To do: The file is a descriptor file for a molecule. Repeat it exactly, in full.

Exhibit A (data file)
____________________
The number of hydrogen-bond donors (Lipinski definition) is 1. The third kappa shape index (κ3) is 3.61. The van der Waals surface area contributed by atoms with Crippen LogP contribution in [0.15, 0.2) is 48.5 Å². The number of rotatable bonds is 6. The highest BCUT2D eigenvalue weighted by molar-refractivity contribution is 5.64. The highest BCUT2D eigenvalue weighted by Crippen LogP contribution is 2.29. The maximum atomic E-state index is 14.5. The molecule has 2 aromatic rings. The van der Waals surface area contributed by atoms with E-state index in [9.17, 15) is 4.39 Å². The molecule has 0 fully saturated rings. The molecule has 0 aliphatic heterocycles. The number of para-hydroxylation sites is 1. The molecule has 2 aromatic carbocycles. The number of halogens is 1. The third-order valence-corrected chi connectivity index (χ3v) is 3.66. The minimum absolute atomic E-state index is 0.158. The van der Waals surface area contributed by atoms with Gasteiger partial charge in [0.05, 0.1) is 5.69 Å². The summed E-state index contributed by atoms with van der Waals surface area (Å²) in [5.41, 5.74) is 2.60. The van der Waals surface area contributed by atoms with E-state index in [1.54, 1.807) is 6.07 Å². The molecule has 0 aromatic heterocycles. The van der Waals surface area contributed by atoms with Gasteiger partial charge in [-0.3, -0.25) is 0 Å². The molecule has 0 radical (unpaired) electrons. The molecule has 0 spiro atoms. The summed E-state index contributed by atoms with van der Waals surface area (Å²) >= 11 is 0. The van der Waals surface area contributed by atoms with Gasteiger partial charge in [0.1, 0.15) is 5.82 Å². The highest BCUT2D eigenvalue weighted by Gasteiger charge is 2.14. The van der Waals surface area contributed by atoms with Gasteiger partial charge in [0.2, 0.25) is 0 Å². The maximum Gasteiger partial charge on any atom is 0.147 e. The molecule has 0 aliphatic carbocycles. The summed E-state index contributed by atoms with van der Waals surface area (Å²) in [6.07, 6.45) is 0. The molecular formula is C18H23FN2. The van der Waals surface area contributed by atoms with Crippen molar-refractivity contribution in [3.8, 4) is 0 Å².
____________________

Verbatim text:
The number of hydrogen-bond donors (Lipinski definition) is 1. The third kappa shape index (κ3) is 3.61. The van der Waals surface area contributed by atoms with Crippen LogP contribution in [0.15, 0.2) is 48.5 Å². The number of rotatable bonds is 6. The highest BCUT2D eigenvalue weighted by molar-refractivity contribution is 5.64. The highest BCUT2D eigenvalue weighted by Crippen LogP contribution is 2.29. The maximum atomic E-state index is 14.5. The molecule has 2 aromatic rings. The van der Waals surface area contributed by atoms with E-state index in [9.17, 15) is 4.39 Å². The molecule has 0 fully saturated rings. The molecule has 0 aliphatic heterocycles. The number of para-hydroxylation sites is 1. The molecule has 2 aromatic carbocycles. The number of halogens is 1. The third-order valence-corrected chi connectivity index (χ3v) is 3.66. The minimum absolute atomic E-state index is 0.158. The van der Waals surface area contributed by atoms with Gasteiger partial charge in [0.05, 0.1) is 5.69 Å². The summed E-state index contributed by atoms with van der Waals surface area (Å²) in [5.41, 5.74) is 2.60. The van der Waals surface area contributed by atoms with E-state index in [1.54, 1.807) is 6.07 Å². The molecule has 0 aromatic heterocycles. The van der Waals surface area contributed by atoms with Gasteiger partial charge in [-0.3, -0.25) is 0 Å². The molecule has 0 radical (unpaired) electrons. The molecule has 0 spiro atoms. The summed E-state index contributed by atoms with van der Waals surface area (Å²) >= 11 is 0. The van der Waals surface area contributed by atoms with Gasteiger partial charge in [0.1, 0.15) is 5.82 Å². The highest BCUT2D eigenvalue weighted by Gasteiger charge is 2.14. The van der Waals surface area contributed by atoms with Gasteiger partial charge in [0.2, 0.25) is 0 Å². The maximum Gasteiger partial charge on any atom is 0.147 e. The molecule has 0 aliphatic carbocycles. The summed E-state index contributed by atoms with van der Waals surface area (Å²) in [6.07, 6.45) is 0. The molecular formula is C18H23FN2. The van der Waals surface area contributed by atoms with Crippen molar-refractivity contribution in [3.8, 4) is 0 Å².